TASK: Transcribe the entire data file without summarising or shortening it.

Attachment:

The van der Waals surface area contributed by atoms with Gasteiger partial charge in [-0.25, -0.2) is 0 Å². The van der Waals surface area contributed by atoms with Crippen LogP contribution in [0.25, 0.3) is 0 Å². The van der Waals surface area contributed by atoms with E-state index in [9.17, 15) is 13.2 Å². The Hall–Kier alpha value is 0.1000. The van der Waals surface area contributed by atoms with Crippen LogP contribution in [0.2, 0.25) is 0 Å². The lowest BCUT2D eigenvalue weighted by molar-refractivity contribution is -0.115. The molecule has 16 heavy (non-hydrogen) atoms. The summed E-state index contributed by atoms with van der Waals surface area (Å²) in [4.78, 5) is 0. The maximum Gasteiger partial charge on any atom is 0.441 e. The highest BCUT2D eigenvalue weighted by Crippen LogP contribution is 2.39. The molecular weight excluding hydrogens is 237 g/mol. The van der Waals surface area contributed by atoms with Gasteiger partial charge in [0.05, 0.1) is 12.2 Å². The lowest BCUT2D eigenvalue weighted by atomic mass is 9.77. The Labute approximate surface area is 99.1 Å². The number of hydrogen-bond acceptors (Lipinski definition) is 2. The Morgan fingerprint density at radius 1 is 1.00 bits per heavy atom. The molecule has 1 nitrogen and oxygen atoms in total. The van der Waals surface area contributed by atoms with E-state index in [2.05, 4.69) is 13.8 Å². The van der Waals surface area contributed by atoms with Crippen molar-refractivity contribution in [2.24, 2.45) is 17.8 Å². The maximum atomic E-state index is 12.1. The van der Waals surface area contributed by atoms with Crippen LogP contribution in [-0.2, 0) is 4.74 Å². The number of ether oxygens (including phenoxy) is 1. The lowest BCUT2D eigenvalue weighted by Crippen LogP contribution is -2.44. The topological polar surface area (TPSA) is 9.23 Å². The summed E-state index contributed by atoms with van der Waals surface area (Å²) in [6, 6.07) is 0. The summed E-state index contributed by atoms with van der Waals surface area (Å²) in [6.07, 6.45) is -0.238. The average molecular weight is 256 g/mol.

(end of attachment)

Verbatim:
The van der Waals surface area contributed by atoms with Gasteiger partial charge in [-0.25, -0.2) is 0 Å². The van der Waals surface area contributed by atoms with Crippen LogP contribution in [0.25, 0.3) is 0 Å². The van der Waals surface area contributed by atoms with E-state index in [9.17, 15) is 13.2 Å². The Hall–Kier alpha value is 0.1000. The van der Waals surface area contributed by atoms with Crippen LogP contribution in [0.2, 0.25) is 0 Å². The lowest BCUT2D eigenvalue weighted by molar-refractivity contribution is -0.115. The molecule has 16 heavy (non-hydrogen) atoms. The summed E-state index contributed by atoms with van der Waals surface area (Å²) in [4.78, 5) is 0. The maximum Gasteiger partial charge on any atom is 0.441 e. The highest BCUT2D eigenvalue weighted by Crippen LogP contribution is 2.39. The molecular weight excluding hydrogens is 237 g/mol. The van der Waals surface area contributed by atoms with Gasteiger partial charge in [0.05, 0.1) is 12.2 Å². The lowest BCUT2D eigenvalue weighted by atomic mass is 9.77. The Labute approximate surface area is 99.1 Å². The number of hydrogen-bond acceptors (Lipinski definition) is 2. The Morgan fingerprint density at radius 1 is 1.00 bits per heavy atom. The molecule has 1 nitrogen and oxygen atoms in total. The van der Waals surface area contributed by atoms with E-state index in [2.05, 4.69) is 13.8 Å². The van der Waals surface area contributed by atoms with Crippen molar-refractivity contribution in [2.24, 2.45) is 17.8 Å². The maximum atomic E-state index is 12.1. The van der Waals surface area contributed by atoms with Crippen LogP contribution in [-0.2, 0) is 4.74 Å². The number of ether oxygens (including phenoxy) is 1. The lowest BCUT2D eigenvalue weighted by Crippen LogP contribution is -2.44. The topological polar surface area (TPSA) is 9.23 Å². The summed E-state index contributed by atoms with van der Waals surface area (Å²) in [6, 6.07) is 0. The summed E-state index contributed by atoms with van der Waals surface area (Å²) in [6.07, 6.45) is -0.238. The average molecular weight is 256 g/mol.